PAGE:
The initial idea seemed to be to have less people handling more work, thereby minimizing the number of eyes that see the work, or see all its component parts.
The programmer Richard Stallman, founder of the free software movement and creator of the GNU operating system, has been warning of this for a long time.
“I don’t have a cell phone. I won’t carry a cell phone,” says Stallman. “It’s Stalin’s dream. Cell phones are tools of Big Brother. I’m not going to carry a tracking device that records where I go all the time, and I’m not going to carry a surveillance device that can be turned on to eavesdrop.”
So, while the evolution of tech in informational work is both a statement about the lack of trust between all those within the sphere of human interaction and also potentially a fundamental threat to it, collection is one problem, and collation another.
As his regime crept towards its full unravelling in 1991, then Somalia president Siad Barre was so paranoid that he felt the need to maintain a very large bugging programme of his perceived enemies. At the same time, the same paranoia meant he could not trust anyone but himself to review, analyse or summarize the collected information, and he was reduced to spending long hours far into the night listening to the raw recordings.
Technology and the personal
In the days before DNA technology, when pressed by her parents keen to know the identity of the male responsible, it was not unknown in Ugandan society for a young lady who found herself inconveniently pregnant to point the finger at a young man from one of the more well-off families in the neighbourhood or social circle.
This was a good gambit, because the only means of proof (or negation) was something called ABO blood typing in a which the possibility of a man being the father was eliminated based on the type difference between him and the child. The flaw here is obvious: some such accused young man could indeed present a blood match, but not be the one who actually caused the pregnancy in that particular instance.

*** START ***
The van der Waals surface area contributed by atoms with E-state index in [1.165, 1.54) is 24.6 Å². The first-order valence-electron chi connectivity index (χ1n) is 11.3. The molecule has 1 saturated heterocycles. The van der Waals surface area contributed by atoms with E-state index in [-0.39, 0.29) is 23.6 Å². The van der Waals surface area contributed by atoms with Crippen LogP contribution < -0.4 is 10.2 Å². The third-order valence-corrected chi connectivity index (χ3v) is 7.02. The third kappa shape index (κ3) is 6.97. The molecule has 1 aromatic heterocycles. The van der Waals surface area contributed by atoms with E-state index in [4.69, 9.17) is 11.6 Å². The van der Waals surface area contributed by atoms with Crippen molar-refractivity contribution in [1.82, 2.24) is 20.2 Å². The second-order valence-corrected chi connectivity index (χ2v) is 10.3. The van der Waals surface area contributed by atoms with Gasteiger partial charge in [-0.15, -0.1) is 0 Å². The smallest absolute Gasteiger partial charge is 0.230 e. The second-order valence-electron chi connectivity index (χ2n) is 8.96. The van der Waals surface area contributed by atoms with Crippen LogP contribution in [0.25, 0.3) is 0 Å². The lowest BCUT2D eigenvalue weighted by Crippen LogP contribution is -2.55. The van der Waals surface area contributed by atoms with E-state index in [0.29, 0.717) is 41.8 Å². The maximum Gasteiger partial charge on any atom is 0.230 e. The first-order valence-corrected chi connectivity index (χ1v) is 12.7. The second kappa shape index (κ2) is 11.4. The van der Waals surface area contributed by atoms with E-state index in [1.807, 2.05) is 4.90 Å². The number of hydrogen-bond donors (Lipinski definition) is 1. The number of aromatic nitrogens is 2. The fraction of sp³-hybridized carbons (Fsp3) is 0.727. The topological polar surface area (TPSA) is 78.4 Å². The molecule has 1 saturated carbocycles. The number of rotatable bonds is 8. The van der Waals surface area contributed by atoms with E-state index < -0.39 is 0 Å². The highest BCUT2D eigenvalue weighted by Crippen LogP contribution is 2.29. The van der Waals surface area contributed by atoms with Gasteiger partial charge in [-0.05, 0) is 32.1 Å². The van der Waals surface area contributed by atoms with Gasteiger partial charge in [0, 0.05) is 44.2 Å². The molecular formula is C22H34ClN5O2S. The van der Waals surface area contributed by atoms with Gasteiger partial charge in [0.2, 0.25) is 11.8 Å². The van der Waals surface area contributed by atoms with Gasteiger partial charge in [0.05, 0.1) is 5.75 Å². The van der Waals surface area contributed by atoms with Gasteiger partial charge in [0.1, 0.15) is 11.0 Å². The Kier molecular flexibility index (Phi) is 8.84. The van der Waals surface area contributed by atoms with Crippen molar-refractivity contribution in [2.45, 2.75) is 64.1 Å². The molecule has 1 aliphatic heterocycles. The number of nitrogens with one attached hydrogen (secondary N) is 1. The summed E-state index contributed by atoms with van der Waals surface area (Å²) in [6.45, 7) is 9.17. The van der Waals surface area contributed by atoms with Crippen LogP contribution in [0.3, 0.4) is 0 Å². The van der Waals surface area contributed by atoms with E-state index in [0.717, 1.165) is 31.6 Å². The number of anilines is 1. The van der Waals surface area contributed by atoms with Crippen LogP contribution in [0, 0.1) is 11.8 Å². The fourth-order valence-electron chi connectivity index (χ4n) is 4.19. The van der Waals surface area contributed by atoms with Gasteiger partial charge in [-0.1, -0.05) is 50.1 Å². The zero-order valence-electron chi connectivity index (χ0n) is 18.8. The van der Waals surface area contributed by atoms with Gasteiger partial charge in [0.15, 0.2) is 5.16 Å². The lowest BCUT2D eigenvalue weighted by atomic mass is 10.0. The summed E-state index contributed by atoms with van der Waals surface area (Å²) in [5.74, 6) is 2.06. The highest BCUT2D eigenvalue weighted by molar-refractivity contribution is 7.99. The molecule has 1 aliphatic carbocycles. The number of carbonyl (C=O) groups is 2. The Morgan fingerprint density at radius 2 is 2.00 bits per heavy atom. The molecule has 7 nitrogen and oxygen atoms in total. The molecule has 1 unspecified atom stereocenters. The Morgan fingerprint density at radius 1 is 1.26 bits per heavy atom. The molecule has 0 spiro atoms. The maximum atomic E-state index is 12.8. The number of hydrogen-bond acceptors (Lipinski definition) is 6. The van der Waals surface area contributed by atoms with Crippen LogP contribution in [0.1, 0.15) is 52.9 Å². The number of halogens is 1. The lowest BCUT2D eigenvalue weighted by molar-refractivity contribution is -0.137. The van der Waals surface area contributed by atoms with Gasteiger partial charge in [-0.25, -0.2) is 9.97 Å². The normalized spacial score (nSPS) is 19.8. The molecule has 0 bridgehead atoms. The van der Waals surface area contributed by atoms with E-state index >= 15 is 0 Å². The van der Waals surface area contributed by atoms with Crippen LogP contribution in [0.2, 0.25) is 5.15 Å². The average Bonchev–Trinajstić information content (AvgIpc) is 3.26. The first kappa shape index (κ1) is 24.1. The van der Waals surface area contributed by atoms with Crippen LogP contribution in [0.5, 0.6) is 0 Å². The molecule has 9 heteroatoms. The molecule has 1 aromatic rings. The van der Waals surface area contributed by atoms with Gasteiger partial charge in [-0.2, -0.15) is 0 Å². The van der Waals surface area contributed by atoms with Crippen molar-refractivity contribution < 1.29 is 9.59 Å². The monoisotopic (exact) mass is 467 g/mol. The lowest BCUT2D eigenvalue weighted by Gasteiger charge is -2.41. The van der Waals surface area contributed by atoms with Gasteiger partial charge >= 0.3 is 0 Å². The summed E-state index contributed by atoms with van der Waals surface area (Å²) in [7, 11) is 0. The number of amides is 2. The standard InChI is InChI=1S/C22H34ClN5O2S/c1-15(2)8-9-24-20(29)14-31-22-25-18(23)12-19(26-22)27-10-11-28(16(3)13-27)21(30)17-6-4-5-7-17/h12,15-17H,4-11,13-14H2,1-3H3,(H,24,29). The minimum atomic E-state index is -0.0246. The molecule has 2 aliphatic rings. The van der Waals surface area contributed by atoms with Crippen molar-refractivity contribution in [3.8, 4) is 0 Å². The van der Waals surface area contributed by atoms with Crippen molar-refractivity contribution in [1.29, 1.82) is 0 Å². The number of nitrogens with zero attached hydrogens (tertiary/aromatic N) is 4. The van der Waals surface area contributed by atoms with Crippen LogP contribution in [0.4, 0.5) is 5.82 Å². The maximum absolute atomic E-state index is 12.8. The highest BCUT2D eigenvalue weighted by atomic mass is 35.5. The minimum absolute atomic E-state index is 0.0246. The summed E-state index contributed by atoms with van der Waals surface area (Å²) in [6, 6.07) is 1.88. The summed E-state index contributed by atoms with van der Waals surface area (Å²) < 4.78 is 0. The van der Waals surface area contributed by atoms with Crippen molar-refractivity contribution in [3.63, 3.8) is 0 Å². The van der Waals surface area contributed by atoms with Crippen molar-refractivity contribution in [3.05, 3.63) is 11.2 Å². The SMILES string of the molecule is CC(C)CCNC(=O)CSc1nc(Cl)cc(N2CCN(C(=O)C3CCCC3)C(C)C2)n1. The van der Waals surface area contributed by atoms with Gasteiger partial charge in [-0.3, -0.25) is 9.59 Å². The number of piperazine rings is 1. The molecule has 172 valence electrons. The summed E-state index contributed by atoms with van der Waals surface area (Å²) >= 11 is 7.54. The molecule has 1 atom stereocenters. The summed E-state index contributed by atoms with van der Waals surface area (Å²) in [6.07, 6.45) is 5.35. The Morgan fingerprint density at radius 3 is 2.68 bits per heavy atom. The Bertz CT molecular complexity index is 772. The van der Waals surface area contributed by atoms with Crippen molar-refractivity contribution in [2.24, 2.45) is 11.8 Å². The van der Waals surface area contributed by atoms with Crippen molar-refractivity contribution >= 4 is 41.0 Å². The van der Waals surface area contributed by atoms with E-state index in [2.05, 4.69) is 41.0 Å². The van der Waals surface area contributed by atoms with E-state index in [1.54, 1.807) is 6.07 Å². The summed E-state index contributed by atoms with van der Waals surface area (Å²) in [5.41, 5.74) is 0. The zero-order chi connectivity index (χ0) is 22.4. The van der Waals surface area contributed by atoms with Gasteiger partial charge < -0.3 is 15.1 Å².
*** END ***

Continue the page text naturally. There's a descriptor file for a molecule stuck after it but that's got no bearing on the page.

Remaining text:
Like other technologies initially touted as “liberatory” for women, DNA removed all possibilities of doubt. However, this became a double-edged sword, because it could disprove a denial as much as it could a claim. Because while men typically hide any “secret children” they may have outside the home, many women with “secret children” often hide them among the rest of their children in the home. The blow-back comes in the form of males now also being able to use tech to make effective claims or denials, as the case may be.
DNA-test technology thus proved to be the ultimate test of trust.
The general African convention tended to be that any child a woman gave birth to was deemed to be the child of the man known as her husband. So, the question of trust had been addressed and settled, at least on the male side. The issue of doubt was eliminated through various cultural ruses.
Like other technologies initially touted as “liberatory” for women, DNA removed all possibilities of doubt.
Tech comes among us as a new, permanent, temptation to not trust. It is a facilitator of distrust, since the evidence to justify the mistrust can now be provided.
Tech and business
The nexus of power and technology is bad in general, and worse under capitalism. Beyond tracking for security, there is also tracking for profit because, under capitalism, the ultimate purpose of “security” is to protect the profit-making system. The business of security is business, and technology, produced by business, is also used to enhance the security of the business system.